Vladimir Putin just showed the world exactly what he thinks of the President of the United State and NATO allies calls for him to rein in the pro-Russian separatists in Ukraine.
Less than a week after rebels took down a Malaysian passenger plane carrying nearly 300 civilians, the militants loyal to Moscow are not laying low. “Two Ukrainian fighter jets were shot down Wednesday in the eastern regions of the country that are controlled by Russian-backed separatists, according to Ukraine’s defense ministry,” USA Today reported on Wednesday.
It was the first reported shoot down of a plane over eastern Ukraine since a Malaysia Airlines jet carrying 298 people went down last Thursday, killing everyone aboard. U.S. officials say the Flight MH 17 was apparently brought down by a surface-to-air missile.
A similar SU-25 jet was shot down on July 17, the might before the MH 17 crash, by an air-to-air missile along the country’s border with Russia, according to the Andriy Lysenko, a spokesman for Ukraine’s national defense and security council.
The planes were reportedly taken down in the rebel-held eastern part of Ukraine, but far removed from the area in which MH17 was allegedly hit by a sophisticated surface-to-air missile.
The fact that Russian "separatists" feel no constrains on going back to firing missiles in the air… telling http://t.co/HY9zI5yRPe
— Josh Kraushaar (@HotlineJosh) July 23, 2014
It sure is.
As is Vladimir Putin’s response to the escalating violence in Ukraine and the calls for his government to withdraw their support for the pro-Russian partisans who have actively destabilized that European nation since March. The downing of two more Ukrainian jets comes as a U.S. intelligence assessment indicates that Russian heavy weaponry and trained fighters have continued to flow into Ukraine even after the attack on MH17.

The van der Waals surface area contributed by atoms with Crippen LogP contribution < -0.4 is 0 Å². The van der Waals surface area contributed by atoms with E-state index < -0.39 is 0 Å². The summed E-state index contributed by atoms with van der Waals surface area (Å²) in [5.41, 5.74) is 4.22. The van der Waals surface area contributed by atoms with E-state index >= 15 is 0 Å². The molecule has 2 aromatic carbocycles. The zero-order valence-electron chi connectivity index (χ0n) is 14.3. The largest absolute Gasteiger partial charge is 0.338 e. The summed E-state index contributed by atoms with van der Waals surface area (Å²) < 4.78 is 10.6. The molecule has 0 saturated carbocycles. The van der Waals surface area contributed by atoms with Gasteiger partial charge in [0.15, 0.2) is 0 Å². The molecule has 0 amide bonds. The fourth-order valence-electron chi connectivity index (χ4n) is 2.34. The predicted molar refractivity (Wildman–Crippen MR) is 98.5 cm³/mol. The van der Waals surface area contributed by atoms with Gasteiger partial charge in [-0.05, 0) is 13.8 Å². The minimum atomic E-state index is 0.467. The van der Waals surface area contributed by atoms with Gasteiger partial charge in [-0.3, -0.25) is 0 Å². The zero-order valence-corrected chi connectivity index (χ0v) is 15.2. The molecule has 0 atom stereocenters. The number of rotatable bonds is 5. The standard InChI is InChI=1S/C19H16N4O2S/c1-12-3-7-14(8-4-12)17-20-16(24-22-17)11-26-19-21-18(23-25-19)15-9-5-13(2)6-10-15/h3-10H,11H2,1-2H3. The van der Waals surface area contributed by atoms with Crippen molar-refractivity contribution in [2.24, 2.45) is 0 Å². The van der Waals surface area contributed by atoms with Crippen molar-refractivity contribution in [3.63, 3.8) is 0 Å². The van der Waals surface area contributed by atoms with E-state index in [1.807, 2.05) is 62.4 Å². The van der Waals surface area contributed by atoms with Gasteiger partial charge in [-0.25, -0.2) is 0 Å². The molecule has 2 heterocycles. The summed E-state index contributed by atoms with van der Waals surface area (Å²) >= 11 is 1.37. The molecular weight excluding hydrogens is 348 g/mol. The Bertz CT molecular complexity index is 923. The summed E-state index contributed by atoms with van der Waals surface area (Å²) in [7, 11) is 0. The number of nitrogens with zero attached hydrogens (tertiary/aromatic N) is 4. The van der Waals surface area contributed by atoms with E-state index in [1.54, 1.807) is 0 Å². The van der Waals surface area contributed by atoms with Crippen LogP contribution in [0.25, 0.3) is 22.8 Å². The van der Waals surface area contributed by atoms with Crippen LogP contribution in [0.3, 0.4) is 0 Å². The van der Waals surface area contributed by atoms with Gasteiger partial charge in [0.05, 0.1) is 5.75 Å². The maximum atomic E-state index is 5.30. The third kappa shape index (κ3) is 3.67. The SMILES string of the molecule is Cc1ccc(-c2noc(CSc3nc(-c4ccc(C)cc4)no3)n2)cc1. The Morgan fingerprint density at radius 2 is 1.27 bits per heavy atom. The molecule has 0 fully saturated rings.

In a meeting with Russia’s Security Council, Putin framed the conflict in Eastern Ukraine as one with nearly existential stakes for the Russian Federation.
“We are asked to influence the militia in the southeast. As I have said, we will do everything in our power, but this is absolutely insufficient,” Putin said, according to the Kremlin’s English translation of the meeting. “We should finally call on the Kiev authorities to comply with elementary norms of human decency and introduce a cease-fire for at least some short period of time to make the investigation possible.”
This is exactly why Russia supported the [UN] Security Council Resolution proposed by Australia. We will continue working together with all our partners to ensure a complete and comprehensive investigation. However, if we get back to such scenarios in general, as I have said, they are absolutely unacceptable and counterproductive. They destabilize the existing world order.
This last reference to the “existing world order” is not insignificant. The motivation for Russia’s intervention in Ukraine in the first place was the desire to preserve what they believed was the imminent threat posed by revolutionary forces in Kiev which planned to move that country closer to Europe and the West. The ouster of former Ukrainian President Viktor Yanukovych was also a threat to the existing world order in the Kremlin’s eyes, and Russia committed to a low-intensity war in Ukraine in order to defend the present order and their place in it.
Because the stakes in Ukraine are so much higher for Moscow than they are for Brussels or Washington, there will be no de-escalation anytime soon. Without a stronger commitment from the West, there will be no meaningful imposition of costs on Russia that they are not willing to pay.